If you want to change careers within the same company, we recommend following these steps:
- Understand how Career/Job changes happen within your organization. Does your company have any policies or guidelines? Speak to HR to understand the process. Do you know anyone who has switched careers? Can you speak to them to learn more about how they did it?
- Identify and research the role/job you want to have and find out the skills/competencies required for that position. (You can do this be reading a job description or a job posting if there is a current opening, informally speaking with someone in that role or speaking to the manager of that team.)
- Assess your skills and competencies against the requirements of the roles and determine if you have any skill gaps you might need to fill. (Also make note of any relevant experiences you have had that support your candidacy.) If you need to acquire a skill, research any options/tools available to you through the organization.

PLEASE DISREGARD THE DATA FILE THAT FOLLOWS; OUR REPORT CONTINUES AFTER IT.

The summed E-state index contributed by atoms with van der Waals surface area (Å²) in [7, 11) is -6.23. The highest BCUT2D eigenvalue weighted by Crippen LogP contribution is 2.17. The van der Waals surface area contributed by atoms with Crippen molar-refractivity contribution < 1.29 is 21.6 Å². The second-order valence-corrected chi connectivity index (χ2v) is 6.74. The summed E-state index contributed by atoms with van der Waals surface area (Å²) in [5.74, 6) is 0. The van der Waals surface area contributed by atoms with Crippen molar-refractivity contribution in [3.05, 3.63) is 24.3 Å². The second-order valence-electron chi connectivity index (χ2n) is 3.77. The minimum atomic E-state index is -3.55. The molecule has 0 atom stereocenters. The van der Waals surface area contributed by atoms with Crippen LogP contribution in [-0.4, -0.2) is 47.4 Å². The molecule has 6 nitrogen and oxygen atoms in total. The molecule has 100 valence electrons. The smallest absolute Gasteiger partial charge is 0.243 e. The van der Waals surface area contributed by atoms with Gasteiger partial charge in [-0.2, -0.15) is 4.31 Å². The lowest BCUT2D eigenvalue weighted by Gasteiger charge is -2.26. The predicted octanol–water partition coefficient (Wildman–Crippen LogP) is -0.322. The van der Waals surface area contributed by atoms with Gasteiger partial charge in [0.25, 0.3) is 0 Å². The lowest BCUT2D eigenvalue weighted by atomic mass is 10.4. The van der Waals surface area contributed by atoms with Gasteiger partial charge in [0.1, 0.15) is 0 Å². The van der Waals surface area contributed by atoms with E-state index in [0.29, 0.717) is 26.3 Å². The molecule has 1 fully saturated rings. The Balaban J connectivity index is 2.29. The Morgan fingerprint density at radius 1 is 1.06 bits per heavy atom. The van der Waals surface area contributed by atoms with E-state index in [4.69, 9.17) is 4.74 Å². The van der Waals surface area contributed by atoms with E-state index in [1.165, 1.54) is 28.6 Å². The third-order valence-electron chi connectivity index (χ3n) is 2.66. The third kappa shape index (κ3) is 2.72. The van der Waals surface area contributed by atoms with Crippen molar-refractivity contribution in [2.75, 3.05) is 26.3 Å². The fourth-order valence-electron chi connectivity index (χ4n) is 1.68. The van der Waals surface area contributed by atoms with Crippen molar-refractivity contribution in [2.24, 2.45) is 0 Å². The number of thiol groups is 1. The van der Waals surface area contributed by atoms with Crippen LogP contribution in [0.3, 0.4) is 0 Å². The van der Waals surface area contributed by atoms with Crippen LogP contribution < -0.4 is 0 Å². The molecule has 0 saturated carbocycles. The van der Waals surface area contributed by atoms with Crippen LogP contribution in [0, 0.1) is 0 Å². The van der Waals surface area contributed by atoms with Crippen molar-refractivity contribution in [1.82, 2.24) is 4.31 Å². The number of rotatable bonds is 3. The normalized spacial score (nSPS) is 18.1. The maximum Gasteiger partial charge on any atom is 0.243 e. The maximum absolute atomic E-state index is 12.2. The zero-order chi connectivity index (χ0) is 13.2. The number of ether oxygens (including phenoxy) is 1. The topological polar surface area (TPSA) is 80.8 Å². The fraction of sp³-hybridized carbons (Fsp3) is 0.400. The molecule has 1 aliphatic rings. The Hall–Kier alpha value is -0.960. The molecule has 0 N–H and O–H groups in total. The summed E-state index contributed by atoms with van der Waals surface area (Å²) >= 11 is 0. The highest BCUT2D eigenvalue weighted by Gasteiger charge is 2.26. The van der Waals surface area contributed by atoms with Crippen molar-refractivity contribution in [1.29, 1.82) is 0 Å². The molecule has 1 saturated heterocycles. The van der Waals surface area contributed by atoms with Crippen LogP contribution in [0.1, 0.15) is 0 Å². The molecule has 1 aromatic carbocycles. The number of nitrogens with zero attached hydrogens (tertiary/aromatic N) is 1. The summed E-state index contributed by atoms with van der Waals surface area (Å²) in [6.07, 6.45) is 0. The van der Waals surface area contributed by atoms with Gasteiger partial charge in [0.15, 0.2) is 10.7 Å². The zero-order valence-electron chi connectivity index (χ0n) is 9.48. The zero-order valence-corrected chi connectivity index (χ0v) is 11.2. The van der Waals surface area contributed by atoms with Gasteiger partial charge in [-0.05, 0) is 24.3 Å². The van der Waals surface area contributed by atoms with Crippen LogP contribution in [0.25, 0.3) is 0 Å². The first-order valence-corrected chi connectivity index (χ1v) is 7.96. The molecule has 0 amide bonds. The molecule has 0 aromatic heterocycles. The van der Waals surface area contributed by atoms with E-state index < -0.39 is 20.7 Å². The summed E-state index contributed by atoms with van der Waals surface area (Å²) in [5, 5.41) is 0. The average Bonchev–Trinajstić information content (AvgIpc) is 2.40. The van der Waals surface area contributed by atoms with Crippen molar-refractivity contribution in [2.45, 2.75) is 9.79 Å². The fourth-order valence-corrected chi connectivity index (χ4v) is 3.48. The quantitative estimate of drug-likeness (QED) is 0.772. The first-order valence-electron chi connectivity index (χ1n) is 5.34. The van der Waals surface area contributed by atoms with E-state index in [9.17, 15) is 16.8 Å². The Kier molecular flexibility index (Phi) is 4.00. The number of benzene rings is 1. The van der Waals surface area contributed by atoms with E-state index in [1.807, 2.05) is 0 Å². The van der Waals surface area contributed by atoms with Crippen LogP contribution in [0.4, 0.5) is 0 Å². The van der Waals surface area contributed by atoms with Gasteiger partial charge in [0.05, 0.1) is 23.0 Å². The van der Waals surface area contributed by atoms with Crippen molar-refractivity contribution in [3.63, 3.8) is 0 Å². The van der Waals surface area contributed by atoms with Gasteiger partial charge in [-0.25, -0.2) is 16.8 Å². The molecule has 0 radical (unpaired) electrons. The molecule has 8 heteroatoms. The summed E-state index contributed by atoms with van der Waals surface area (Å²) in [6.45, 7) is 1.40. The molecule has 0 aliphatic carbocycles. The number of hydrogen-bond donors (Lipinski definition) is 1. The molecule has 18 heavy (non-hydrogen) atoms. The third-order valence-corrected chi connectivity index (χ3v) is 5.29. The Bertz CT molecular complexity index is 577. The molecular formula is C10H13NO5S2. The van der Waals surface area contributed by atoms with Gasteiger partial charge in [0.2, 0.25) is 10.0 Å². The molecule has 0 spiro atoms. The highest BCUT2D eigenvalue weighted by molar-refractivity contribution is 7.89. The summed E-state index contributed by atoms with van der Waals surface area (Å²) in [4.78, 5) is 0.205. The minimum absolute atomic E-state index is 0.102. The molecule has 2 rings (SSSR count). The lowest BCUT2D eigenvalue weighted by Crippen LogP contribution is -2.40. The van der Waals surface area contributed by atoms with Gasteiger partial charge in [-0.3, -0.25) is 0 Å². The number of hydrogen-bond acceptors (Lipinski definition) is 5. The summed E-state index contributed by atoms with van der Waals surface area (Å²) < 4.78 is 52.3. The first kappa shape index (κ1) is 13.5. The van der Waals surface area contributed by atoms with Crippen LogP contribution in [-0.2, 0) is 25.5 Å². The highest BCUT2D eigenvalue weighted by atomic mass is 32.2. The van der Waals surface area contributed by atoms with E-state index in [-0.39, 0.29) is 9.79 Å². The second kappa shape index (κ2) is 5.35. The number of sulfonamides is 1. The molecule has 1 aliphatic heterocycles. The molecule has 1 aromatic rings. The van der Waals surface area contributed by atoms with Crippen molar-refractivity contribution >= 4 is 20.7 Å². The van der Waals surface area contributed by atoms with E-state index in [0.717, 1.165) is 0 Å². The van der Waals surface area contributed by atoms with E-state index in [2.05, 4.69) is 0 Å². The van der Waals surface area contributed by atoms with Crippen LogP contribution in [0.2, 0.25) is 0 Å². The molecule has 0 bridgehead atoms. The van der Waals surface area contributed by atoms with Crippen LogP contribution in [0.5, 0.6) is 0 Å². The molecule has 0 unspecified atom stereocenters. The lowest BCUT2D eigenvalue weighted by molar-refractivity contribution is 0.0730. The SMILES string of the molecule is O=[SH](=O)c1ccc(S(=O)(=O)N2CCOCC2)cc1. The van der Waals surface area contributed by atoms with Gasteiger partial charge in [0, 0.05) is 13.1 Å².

- Depending on the switch you want to make and the culture of your organization – speak to your manager about your desire to make a shift and how that shift is aligned with your career development plans. Be clear about your continued commitment to your current position but also of your desire to make the move and ask for advice and support. (Often your manager can make an introduction for you or endorse your candidacy. They may also be able to give you an assessment of your skills/competencies and potential gaps.)
- IF THERE IS A JOB OPENING: Update your resume and your LinkedIn profile as if you were applying for a position in another organization. Present an updated resume that reflects the experiences and skills for the job you WANT. Treat all conversations (even exploratory ones) as interviews and be prepared to make the case for your candidacy.
- IF THERE IS NOT A JOB OPENING AT THIS TIME: Meet with the manager/leader of the new area you would like to transition to. Treat that meeting like an informational interview. Even if you are just exploring be prepared with your pitch and examples, this is a chance to make a good impression.
- Stay in touch with the Manager/leader of the new area to make sure they know you are interested – if possible participate in projects that intersect with that group and keep your eye on job postings (also try to connect with other people on that team.)
By Teri Coyne, Director of Programs